Blogging from A to Z: Y is for Young Bull, House of the

1024px-Atrium_of_the_House_of_the_Young_Bull,_Pompeii_(14978614097)
Atrium, House of the Young Bull. Carole Raddato from FRANKFURT, Germany / CC BY-SA (https://creativecommons.org/licenses/by-sa/2.0)

Hi, everyone. Today, we’re going to look at the House of the Young Bull. This house was not open when I visited Pompeii, so I’m going to have to “wing it” a bit from other sources.

14022301
Unknown. Statuette of a Bull, 25 B.C. – A.D. 79, Silver with gilding.
14 × 4.5 × 14.2 cm (5 1/2 × 1 3/4 × 5 9/16 in.), 2001.7
The J. Paul Getty Museum, Villa Collection, Malibu, California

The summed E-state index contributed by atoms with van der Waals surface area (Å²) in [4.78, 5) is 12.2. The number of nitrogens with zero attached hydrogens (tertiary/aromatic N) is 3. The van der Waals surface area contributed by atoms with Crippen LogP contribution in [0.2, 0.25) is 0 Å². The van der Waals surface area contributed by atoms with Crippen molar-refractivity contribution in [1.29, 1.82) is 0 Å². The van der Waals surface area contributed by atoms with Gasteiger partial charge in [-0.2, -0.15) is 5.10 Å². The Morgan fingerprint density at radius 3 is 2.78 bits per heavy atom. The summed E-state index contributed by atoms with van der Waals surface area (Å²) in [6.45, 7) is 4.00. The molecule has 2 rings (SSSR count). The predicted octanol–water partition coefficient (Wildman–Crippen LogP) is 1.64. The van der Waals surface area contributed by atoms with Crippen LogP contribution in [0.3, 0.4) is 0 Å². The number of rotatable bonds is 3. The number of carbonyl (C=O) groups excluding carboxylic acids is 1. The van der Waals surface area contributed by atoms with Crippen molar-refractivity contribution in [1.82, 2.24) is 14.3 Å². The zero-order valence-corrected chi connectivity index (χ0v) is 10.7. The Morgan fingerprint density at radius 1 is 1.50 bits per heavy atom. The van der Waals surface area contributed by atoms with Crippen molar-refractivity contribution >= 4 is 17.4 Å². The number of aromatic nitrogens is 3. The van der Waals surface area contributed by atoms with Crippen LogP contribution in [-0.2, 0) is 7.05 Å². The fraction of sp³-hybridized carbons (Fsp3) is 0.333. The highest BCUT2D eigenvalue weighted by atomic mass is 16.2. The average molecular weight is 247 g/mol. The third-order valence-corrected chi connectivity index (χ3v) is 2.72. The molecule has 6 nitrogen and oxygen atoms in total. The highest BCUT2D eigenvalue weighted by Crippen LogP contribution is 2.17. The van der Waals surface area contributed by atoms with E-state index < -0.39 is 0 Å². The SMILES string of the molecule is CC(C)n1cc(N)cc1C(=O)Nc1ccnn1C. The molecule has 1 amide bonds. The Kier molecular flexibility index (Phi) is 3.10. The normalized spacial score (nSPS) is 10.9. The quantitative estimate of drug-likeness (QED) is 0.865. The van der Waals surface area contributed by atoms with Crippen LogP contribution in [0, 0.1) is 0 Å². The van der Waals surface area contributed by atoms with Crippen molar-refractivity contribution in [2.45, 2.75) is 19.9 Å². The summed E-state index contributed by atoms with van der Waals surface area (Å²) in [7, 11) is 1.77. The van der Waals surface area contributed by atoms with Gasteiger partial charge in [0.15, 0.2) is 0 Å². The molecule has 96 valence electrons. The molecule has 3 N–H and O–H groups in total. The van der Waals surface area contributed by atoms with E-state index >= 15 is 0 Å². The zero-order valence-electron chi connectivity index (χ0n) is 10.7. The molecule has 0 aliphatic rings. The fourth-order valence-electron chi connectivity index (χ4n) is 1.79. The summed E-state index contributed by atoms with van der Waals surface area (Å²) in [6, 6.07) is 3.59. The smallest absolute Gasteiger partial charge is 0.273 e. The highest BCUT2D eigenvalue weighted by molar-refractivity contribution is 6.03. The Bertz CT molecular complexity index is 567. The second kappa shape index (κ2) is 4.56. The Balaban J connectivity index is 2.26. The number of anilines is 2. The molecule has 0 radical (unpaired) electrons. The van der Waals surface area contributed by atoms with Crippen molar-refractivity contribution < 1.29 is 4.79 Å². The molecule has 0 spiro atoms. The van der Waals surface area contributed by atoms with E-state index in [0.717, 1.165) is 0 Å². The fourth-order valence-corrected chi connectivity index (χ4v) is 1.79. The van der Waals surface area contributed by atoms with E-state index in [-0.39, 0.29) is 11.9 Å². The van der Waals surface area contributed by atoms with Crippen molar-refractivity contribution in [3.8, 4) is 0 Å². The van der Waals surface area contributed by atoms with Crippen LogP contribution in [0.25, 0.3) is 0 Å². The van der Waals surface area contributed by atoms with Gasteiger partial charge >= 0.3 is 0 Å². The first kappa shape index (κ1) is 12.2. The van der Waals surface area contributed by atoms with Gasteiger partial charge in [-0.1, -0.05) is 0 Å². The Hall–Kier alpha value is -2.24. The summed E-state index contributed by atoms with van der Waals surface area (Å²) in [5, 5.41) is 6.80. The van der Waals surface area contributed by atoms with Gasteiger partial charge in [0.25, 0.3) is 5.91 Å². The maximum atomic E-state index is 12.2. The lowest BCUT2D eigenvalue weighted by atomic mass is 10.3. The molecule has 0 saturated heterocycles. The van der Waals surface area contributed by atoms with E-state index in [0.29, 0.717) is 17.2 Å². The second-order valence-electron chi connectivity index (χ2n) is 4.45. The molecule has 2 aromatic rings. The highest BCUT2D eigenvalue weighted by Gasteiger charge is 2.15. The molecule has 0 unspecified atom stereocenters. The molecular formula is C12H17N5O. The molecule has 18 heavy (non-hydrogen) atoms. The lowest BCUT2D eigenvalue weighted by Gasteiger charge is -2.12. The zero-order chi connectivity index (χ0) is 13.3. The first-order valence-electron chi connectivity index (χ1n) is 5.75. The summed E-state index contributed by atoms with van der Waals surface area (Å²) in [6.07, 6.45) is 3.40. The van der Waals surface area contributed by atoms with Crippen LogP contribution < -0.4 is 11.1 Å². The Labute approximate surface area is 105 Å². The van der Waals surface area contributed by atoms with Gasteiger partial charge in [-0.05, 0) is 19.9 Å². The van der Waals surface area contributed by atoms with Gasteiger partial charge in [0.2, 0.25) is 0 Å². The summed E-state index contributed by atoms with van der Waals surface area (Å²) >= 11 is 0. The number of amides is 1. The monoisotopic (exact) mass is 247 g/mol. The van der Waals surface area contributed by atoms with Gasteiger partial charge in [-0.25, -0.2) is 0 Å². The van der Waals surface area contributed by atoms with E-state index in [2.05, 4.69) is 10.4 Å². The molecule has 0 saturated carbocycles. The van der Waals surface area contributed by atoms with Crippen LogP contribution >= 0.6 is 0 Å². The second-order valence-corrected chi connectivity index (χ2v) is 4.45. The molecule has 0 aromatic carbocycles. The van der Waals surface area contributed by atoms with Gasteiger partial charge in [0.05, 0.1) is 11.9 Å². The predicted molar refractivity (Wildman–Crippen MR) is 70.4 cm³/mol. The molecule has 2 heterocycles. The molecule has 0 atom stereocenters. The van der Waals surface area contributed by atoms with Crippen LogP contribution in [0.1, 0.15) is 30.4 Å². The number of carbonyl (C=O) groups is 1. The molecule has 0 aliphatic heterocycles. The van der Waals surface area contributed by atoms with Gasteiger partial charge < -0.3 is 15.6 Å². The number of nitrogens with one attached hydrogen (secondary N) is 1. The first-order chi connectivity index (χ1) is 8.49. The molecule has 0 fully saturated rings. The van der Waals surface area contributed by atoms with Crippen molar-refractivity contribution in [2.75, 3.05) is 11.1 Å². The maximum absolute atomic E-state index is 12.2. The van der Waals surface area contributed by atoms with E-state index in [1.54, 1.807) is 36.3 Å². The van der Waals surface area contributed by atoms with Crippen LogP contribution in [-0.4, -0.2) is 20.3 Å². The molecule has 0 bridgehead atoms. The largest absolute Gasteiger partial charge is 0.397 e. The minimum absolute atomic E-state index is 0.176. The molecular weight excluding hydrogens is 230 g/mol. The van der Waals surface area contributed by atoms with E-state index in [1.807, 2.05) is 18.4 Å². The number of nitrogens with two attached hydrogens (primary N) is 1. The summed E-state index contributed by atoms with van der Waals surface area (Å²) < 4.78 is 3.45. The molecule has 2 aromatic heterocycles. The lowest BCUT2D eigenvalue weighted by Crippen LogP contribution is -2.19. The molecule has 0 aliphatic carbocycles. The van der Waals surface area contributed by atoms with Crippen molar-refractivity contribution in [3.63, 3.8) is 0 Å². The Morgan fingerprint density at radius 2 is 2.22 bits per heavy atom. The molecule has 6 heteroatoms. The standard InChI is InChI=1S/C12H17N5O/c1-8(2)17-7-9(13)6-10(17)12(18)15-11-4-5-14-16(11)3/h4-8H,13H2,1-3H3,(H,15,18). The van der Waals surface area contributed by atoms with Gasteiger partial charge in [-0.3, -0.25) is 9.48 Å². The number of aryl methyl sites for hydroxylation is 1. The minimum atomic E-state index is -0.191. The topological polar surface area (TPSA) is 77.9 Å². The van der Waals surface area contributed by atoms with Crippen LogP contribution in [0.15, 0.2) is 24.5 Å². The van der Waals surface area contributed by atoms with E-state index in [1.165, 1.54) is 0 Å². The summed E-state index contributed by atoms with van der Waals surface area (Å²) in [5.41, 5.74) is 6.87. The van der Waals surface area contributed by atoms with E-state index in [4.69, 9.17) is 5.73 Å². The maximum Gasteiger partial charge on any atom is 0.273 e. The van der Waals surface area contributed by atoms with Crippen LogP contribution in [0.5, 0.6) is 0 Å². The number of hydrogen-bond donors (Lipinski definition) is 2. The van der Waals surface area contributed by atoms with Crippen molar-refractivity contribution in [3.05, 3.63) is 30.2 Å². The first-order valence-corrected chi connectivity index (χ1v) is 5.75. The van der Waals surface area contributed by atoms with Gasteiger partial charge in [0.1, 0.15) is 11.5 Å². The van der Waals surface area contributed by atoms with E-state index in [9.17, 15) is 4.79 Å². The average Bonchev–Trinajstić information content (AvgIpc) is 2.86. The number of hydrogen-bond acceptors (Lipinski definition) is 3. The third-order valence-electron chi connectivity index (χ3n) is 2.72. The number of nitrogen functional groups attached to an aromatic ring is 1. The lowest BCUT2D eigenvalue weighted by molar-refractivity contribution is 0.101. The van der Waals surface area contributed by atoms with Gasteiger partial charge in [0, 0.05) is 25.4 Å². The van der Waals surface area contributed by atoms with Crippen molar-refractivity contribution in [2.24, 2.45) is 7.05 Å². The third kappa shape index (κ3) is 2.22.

The house gets its name from a statue that was on the plinth you see next to the atrium. That statue now lives in the Getty Collection, which graciously permits bloggers to use its images under their Open Content Program.

Unlike many of the houses in Pompeii, we know that this one belonged to L. Pontius Saxesus; a seal with his name on it was found near the main entrance.

The house was originally excavated in 1836, but that project was abandoned. Unfortunately, the many frescoes were lost as a result; no efforts had been taken to preserve them.

This was what we now call a Hellenized home, with a peristyle garden and other Greek architectural influences. What wall art does remain seems to have been in the so-called First Style, in which stucco was painted to represented various types of marble.

 

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